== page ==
A Houston-based company is cooperating with federal investigators exploring what caused Thursday morning’s explosion at its Edmond facility, a spokeswoman said.
Friday afternoon, Edmond Fire Maj. Kelly Lewis said the Fire Department was done with its investigation into the incident at NOV Tuboscope, 3600 S. Kelly, but the Occupational Safety and Health Administration likely would be on scene.
Becky Byrd, a spokeswoman for the parent company, National Oilwell Varco, said the company had reported the incident to OSHA and it was cooperating with federal and local authorities.
National Oilwell Varco officials were in Edmond working on the company’s investigation, Byrd said. The company wanted to determine the cause so it could make necessary corrections and prevent it from happening again, she said.
An unknown number of OSHA personnel were at NOV Tuboscope Thursday beginning an investigation, said Juan Rodriguez, a regional spokesman for the federal agency.
Rodriguez said generally investigators will interview employees and witnesses, look at machinery and equipment, see if a company has a history with the agency and determine if any workplace standards or regulations were violated. Violations can result in a citation and financial penalty, he said.
“Every investigation is unique,” he said.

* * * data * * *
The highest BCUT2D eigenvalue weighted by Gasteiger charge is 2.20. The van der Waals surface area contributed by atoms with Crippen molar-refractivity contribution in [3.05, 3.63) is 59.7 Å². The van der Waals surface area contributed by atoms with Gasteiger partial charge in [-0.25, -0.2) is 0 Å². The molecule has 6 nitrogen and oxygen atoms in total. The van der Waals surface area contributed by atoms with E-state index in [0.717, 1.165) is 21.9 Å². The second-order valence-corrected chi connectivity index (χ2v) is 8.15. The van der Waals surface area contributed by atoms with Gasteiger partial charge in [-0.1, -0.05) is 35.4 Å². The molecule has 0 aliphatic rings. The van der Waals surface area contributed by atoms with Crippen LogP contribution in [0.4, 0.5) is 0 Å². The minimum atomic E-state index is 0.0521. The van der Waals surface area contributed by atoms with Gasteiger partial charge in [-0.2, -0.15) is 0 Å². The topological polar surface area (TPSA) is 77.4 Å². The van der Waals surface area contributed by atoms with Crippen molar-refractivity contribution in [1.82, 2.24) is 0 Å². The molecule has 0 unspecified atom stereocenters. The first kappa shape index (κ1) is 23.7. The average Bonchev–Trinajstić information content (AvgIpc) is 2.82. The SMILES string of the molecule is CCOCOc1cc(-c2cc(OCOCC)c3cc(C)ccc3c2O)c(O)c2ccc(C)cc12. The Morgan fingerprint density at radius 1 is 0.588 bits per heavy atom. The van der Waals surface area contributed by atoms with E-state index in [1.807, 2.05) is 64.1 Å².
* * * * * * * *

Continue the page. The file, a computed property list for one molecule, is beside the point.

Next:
Legally, OSHA has up to six months to complete an investigation, Rodriguez said. Incidents in which three or more workers are injured or in which a single fatality occurs are investigated, he said.
Byrd said it was believed that the rest of the four employees injured by the explosion and resulting fire would be released from a metro burn center by the end of the weekend. One of the injured workers was treated and released Thursday.
One employee suffered third-degree burns, the others first-degree burns, Lewis previously said.
After looking at the scene and hearing accounts from witnesses, Fire Department officials determined a dust cloud and a kerosene heater caused an explosion that injured the NOV Tuboscope employees.
One of the machines became clogged and maintenance workers were attempting to clear the obstruction, Edmond fire officials determined.
A pipe became disconnected and the polymer, a type of powdery substance, was released, creating a dust cloud. The cloud reached an industrial space heater that runs on kerosene and had an open flame.
Byrd previously said the Edmond facility, which has a total of 23 employees, has been shut down pending the outcome of the company’s own investigation. The site coats pipe with corrosion prevention material.
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